- Know demographics. It’s more women than men who use the Facebook Messenger.
- Know the platform capabilities to decide where you can go without long dialogues but using buttons instead. For instance, in the Facebook Messenger, you can dispense consumers with the necessity of writing down their answers. With that in mind, your scenarios for a chatbot will change accordingly.
Based on demographics, literacy levels, and context of the conversation, you will need to revise chatbot scenario so it would speak the same language as your audience. Your well-written dialogue should meet customer experience.
2) Think of Your Facebook Messenger Chatbot’s Personality
Your chatbot needs to build trust as well as help customers. It’s a representative of your brand on Facebook, so ensure it has a personality and own voice.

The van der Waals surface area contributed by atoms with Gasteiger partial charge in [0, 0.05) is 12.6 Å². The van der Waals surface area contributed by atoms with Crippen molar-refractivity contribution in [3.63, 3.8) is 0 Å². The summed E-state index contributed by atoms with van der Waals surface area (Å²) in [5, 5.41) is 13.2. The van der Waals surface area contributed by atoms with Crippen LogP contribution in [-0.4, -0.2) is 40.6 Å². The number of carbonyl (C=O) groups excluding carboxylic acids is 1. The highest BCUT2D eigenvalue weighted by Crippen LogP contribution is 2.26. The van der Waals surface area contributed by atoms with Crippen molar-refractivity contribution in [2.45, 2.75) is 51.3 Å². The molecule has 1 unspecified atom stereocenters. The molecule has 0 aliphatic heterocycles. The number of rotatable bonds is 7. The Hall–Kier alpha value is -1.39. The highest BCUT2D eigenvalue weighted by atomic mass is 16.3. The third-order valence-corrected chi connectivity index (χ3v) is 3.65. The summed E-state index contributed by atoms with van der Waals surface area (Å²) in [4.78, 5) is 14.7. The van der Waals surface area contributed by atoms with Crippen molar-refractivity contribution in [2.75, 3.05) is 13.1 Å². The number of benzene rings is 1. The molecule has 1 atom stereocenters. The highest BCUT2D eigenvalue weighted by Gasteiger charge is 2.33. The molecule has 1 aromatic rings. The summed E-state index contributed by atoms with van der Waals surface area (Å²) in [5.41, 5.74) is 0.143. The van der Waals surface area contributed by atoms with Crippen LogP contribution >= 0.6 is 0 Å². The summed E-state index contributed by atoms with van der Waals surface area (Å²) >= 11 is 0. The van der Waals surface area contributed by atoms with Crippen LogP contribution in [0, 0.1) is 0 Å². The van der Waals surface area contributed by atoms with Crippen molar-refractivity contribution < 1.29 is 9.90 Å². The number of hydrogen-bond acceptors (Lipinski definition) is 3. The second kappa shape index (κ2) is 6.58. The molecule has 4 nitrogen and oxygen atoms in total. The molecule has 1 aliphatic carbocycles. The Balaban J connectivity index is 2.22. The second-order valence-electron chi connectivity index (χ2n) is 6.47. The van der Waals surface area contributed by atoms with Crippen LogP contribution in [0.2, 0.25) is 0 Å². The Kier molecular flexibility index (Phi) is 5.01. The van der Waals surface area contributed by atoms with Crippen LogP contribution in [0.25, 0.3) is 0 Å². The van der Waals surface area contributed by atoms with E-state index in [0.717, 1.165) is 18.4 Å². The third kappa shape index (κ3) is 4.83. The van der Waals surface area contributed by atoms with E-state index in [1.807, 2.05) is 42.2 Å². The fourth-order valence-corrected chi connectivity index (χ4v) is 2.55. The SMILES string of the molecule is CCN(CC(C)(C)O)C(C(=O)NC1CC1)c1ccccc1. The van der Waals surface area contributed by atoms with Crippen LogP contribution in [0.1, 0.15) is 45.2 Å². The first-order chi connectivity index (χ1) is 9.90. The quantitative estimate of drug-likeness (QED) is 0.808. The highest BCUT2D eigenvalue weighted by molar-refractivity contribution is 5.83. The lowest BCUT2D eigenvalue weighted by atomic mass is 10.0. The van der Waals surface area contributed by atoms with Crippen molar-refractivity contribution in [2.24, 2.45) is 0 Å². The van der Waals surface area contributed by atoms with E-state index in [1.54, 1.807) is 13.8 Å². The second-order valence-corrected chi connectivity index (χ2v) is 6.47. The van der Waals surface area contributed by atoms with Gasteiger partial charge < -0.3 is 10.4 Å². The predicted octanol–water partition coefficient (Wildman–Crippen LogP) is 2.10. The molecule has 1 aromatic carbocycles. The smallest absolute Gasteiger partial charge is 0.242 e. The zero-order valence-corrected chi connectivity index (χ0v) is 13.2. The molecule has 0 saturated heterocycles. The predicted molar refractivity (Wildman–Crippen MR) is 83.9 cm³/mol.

Make it live. Write conversations that would make a chatbot sound like a real person rather than a robot. It’s the trick novelists and screenwriters practice on a regular basis: “if something sounds like it’s written – rewrite it.”
Consider your Facebook Messenger chatbot another creative social media campaign you need to complete like a boss. Create a list of what it can do for users to understand what to expect from it when they start a conversation. Also, make sure to align a chatbot’s personality with your brand’s voice.
Decide whether you want a chatbot to be entertaining. If you plan it as utilitarian, writing a couple of witty answers will be enough to satisfy users who like asking catchy questions. The entertainment-driven chatbot requires a strong personality and complex scenarios with dozens of algorithms to prescribe.
It’s a matter of balance: too little personality will turn your chatbot into another faceless robot, while too many traits and “clever” jokes can make it sound like you try hard to pretend someone you aren’t.